Opinion: What do Utah Lake, human-made islands, and an earthquake equal? Disaster
We haven’t considered what an earthquake would do to human-made islands — but we have disastrous examples from history
The recent article, “Dredging Up the Past” by Benoît Morenne, does an able job of exploring the potential and pitfalls of the planned Utah Lake restoration project. One thing notably absent from the discussion, though, is Utah Valley’s location in an active seismic zone.
Building on dredged landfill or actual lake beds has subjected buildings to soil liquefaction and heavy damage in past earthquakes. The Marina District of San Francisco was built atop rubble from the 1906 earthquake and from dredging in the bay. It experienced some of the worst damage in the 1989 earthquake. Additionally, large areas of Mexico City, built on the drained lake bed of former Lake Texcoco, suffered major devastation in a 1985 earthquake even though nearly 250 miles from the epicenter.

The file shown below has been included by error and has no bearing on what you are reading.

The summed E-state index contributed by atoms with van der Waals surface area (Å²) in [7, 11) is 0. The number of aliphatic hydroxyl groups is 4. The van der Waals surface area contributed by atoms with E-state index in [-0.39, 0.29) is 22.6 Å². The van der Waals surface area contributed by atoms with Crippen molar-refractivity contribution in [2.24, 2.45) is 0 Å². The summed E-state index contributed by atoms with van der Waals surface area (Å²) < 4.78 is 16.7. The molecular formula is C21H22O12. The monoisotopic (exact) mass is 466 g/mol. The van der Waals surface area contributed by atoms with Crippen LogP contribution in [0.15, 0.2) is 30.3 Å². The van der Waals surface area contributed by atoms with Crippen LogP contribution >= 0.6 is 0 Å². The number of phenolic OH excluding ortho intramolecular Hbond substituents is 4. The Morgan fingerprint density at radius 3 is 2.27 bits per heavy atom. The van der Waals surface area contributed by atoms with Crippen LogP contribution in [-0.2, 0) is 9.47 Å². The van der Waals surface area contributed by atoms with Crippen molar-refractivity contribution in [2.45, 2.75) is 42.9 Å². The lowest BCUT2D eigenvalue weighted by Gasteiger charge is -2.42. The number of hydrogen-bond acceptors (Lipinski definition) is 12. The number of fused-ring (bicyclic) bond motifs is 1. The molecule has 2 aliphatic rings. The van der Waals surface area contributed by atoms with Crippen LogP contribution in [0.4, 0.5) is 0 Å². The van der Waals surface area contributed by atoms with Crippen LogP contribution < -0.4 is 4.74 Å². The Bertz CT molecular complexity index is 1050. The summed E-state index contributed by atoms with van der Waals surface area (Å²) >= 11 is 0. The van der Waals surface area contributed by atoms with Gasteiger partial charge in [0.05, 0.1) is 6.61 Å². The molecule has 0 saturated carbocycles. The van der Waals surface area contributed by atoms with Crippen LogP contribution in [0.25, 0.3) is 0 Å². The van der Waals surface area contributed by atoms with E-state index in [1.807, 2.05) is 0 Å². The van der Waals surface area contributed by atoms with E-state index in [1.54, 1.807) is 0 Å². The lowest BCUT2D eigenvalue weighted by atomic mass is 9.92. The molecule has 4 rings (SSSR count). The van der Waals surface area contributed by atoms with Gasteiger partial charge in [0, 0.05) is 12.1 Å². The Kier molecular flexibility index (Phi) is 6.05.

Building residences in the middle of a lake on soil that will likely suffer liquefaction in an active seismic zone is a risky proposition. As seen from the 2020 earthquake, Utahns don’t have to wait for one of the segments of the Wasatch Fault to slip to experience a consequential earthquake. Discussion over the Utah Lake project should take Utah’s seismic danger into consideration.
Jonathan D. Hepworth